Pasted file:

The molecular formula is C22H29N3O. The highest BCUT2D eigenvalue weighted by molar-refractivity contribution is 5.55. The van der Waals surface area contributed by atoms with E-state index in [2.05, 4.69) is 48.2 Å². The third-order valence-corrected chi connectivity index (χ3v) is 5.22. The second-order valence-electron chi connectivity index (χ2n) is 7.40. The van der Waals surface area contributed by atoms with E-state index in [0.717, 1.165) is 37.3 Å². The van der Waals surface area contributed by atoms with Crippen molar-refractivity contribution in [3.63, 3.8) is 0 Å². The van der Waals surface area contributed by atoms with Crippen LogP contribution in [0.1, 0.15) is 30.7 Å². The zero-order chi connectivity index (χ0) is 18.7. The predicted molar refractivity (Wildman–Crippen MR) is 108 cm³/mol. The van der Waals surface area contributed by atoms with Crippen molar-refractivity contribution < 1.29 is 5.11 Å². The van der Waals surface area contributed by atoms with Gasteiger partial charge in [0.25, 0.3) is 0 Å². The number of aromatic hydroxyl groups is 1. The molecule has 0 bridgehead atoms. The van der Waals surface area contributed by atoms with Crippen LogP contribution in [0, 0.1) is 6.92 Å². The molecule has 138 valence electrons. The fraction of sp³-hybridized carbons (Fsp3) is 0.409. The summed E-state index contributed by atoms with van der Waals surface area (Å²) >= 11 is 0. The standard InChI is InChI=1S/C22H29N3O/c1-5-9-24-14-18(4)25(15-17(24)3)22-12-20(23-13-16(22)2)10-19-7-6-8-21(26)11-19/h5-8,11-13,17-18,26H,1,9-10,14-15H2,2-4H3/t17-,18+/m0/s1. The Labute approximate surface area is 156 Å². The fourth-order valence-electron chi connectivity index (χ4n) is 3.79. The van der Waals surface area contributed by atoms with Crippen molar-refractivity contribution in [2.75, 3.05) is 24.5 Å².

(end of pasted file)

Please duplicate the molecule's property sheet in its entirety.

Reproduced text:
The molecular formula is C22H29N3O. The highest BCUT2D eigenvalue weighted by molar-refractivity contribution is 5.55. The van der Waals surface area contributed by atoms with E-state index in [2.05, 4.69) is 48.2 Å². The third-order valence-corrected chi connectivity index (χ3v) is 5.22. The second-order valence-electron chi connectivity index (χ2n) is 7.40. The van der Waals surface area contributed by atoms with E-state index in [0.717, 1.165) is 37.3 Å². The van der Waals surface area contributed by atoms with Crippen molar-refractivity contribution in [3.63, 3.8) is 0 Å². The van der Waals surface area contributed by atoms with Crippen LogP contribution in [0.1, 0.15) is 30.7 Å². The zero-order chi connectivity index (χ0) is 18.7. The predicted molar refractivity (Wildman–Crippen MR) is 108 cm³/mol. The van der Waals surface area contributed by atoms with Crippen molar-refractivity contribution < 1.29 is 5.11 Å². The van der Waals surface area contributed by atoms with Gasteiger partial charge in [0.25, 0.3) is 0 Å². The number of aromatic hydroxyl groups is 1. The molecule has 0 bridgehead atoms. The van der Waals surface area contributed by atoms with Crippen LogP contribution in [0, 0.1) is 6.92 Å². The molecule has 138 valence electrons. The fraction of sp³-hybridized carbons (Fsp3) is 0.409. The summed E-state index contributed by atoms with van der Waals surface area (Å²) >= 11 is 0. The standard InChI is InChI=1S/C22H29N3O/c1-5-9-24-14-18(4)25(15-17(24)3)22-12-20(23-13-16(22)2)10-19-7-6-8-21(26)11-19/h5-8,11-13,17-18,26H,1,9-10,14-15H2,2-4H3/t17-,18+/m0/s1. The Labute approximate surface area is 156 Å². The fourth-order valence-electron chi connectivity index (χ4n) is 3.79. The van der Waals surface area contributed by atoms with Crippen molar-refractivity contribution in [2.75, 3.05) is 24.5 Å².